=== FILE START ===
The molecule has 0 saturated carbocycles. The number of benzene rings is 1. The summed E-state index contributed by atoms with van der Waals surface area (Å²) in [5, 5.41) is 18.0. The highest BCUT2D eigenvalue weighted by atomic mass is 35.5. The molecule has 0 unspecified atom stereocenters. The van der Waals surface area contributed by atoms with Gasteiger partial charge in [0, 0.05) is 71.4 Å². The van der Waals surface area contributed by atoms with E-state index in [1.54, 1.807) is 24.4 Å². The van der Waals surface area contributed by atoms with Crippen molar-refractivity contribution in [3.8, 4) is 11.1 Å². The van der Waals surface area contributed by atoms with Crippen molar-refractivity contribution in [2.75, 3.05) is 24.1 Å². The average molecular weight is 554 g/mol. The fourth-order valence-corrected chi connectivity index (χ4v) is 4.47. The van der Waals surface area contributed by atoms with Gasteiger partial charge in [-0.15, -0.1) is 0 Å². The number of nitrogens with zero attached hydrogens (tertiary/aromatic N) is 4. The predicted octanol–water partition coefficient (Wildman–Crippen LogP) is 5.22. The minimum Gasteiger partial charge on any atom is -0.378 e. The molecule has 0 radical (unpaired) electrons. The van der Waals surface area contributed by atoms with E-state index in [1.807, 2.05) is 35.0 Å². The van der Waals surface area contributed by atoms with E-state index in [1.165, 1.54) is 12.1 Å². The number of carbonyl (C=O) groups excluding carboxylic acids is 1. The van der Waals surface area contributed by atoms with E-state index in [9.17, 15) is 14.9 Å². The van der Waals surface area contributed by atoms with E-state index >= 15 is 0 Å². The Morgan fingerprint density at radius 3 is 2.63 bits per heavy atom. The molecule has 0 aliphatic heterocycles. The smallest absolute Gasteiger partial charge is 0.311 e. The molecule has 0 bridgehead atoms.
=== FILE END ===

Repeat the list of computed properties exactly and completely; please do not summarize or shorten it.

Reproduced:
The molecule has 0 saturated carbocycles. The number of benzene rings is 1. The summed E-state index contributed by atoms with van der Waals surface area (Å²) in [5, 5.41) is 18.0. The highest BCUT2D eigenvalue weighted by atomic mass is 35.5. The molecule has 0 unspecified atom stereocenters. The van der Waals surface area contributed by atoms with Gasteiger partial charge in [0, 0.05) is 71.4 Å². The van der Waals surface area contributed by atoms with E-state index in [1.54, 1.807) is 24.4 Å². The van der Waals surface area contributed by atoms with Crippen molar-refractivity contribution in [3.8, 4) is 11.1 Å². The van der Waals surface area contributed by atoms with Crippen molar-refractivity contribution in [2.75, 3.05) is 24.1 Å². The average molecular weight is 554 g/mol. The fourth-order valence-corrected chi connectivity index (χ4v) is 4.47. The van der Waals surface area contributed by atoms with Gasteiger partial charge in [-0.15, -0.1) is 0 Å². The number of nitrogens with zero attached hydrogens (tertiary/aromatic N) is 4. The predicted octanol–water partition coefficient (Wildman–Crippen LogP) is 5.22. The minimum Gasteiger partial charge on any atom is -0.378 e. The molecule has 0 radical (unpaired) electrons. The van der Waals surface area contributed by atoms with E-state index in [1.807, 2.05) is 35.0 Å². The van der Waals surface area contributed by atoms with E-state index in [1.165, 1.54) is 12.1 Å². The number of carbonyl (C=O) groups excluding carboxylic acids is 1. The van der Waals surface area contributed by atoms with E-state index in [9.17, 15) is 14.9 Å². The van der Waals surface area contributed by atoms with E-state index >= 15 is 0 Å². The Morgan fingerprint density at radius 3 is 2.63 bits per heavy atom. The molecule has 0 aliphatic heterocycles. The smallest absolute Gasteiger partial charge is 0.311 e. The molecule has 0 bridgehead atoms.